Home cooking at school

Our view : Locally grown foods can help lower school lunch prices

August 27, 2008

On the opening day of school in Baltimore this week, Anthony Geraci, the new head of food services for the city schools, watched with delight as a first-grader at Calvin Rodwell Elementary School bit into a fresh peach from a Maryland farm. "There was peach juice dribbling down his chin and this big smile on his face," Mr. Geraci said. "It was the first time he ever tasted a peach that wasn't from a can."

With food prices rising nationally, school districts across the country are charging more for school lunches to keep up with costs. The increases typically are modest - prices in Baltimore went up 25 cents this year, to $2.25 in elementary school and $2.50 in high school. (Baltimore County prices were $2.90 and $3, while Anne Arundel County's were $2 and $2.25.) But the higher prices can still be a hardship for families with several children in school.

Mr. Geraci's strategy for holding prices down is ingenious: Buy more locally grown fruits, vegetables and other foods. Switching to Maryland produce not only cuts transportation costs but also pumps tax dollars into the local economy and puts fresher, more appetizing foods on the table for city schoolchildren. It's the healthier choice all around.

That's important because nutrition is basic to learning. Kids who start the day with a good breakfast do better in class and have fewer behavioral problems. In Baltimore, where 70 percent of the system's 82,000 students qualify for free or reduced-price lunches, Mr. Geraci's goal is to ensure that no child goes hungry.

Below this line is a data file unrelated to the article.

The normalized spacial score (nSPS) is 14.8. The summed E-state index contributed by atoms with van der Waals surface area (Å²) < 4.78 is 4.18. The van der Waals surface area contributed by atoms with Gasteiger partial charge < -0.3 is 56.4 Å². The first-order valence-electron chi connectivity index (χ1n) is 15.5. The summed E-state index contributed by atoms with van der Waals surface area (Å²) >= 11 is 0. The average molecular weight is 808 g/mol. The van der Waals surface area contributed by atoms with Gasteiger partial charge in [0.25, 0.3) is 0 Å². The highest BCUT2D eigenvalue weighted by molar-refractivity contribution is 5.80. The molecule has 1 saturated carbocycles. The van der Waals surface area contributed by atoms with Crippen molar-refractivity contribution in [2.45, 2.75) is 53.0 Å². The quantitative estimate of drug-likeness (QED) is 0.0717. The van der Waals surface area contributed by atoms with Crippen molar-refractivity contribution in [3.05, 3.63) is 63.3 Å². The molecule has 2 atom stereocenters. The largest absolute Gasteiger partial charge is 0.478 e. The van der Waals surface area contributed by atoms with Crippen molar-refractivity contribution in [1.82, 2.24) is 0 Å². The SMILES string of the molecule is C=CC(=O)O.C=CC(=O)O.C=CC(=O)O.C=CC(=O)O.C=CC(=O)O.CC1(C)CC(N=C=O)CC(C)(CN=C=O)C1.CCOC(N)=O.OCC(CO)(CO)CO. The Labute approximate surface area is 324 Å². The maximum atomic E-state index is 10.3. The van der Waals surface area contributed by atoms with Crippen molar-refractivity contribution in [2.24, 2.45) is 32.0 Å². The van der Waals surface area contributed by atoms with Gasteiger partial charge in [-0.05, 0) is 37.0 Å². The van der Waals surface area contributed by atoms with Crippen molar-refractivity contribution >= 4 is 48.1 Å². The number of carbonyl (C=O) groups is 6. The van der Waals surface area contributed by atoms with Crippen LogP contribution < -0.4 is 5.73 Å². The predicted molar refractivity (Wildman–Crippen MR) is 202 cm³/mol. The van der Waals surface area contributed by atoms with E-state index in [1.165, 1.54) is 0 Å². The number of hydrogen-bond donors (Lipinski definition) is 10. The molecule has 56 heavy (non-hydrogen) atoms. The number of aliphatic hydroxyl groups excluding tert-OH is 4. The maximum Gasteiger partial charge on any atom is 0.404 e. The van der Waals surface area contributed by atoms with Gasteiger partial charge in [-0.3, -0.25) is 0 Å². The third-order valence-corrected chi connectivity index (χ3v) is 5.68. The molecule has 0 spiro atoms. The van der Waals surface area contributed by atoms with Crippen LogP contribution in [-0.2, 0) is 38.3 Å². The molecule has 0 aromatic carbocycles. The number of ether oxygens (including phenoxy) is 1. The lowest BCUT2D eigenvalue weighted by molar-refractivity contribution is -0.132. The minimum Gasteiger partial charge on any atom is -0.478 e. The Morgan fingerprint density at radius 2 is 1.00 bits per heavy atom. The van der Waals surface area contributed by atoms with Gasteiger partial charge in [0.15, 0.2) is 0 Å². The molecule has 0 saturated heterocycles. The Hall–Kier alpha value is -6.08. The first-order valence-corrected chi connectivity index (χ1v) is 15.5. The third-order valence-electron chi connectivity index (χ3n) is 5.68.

The biggest challenge is getting more kids into the free breakfast program. Almost all city students are eligible, but only about 12,000 eat breakfast at school, either because they arrive late or because they don't like what's on the menu.

A trained chef who hails from New Orleans and its long tradition of fine dining, Mr. Geraci vows to woo more kids with tastier meal packs that also include toys and other incentives to compete with fast-food fare. "I've got to out-McDonald McDonald's," he jokes. After peaches, he'll offer fresh nectarines, apples and pears. It may seem like a small thing, but educators know that just feeding kids good food can go a long way toward helping them succeed in school.

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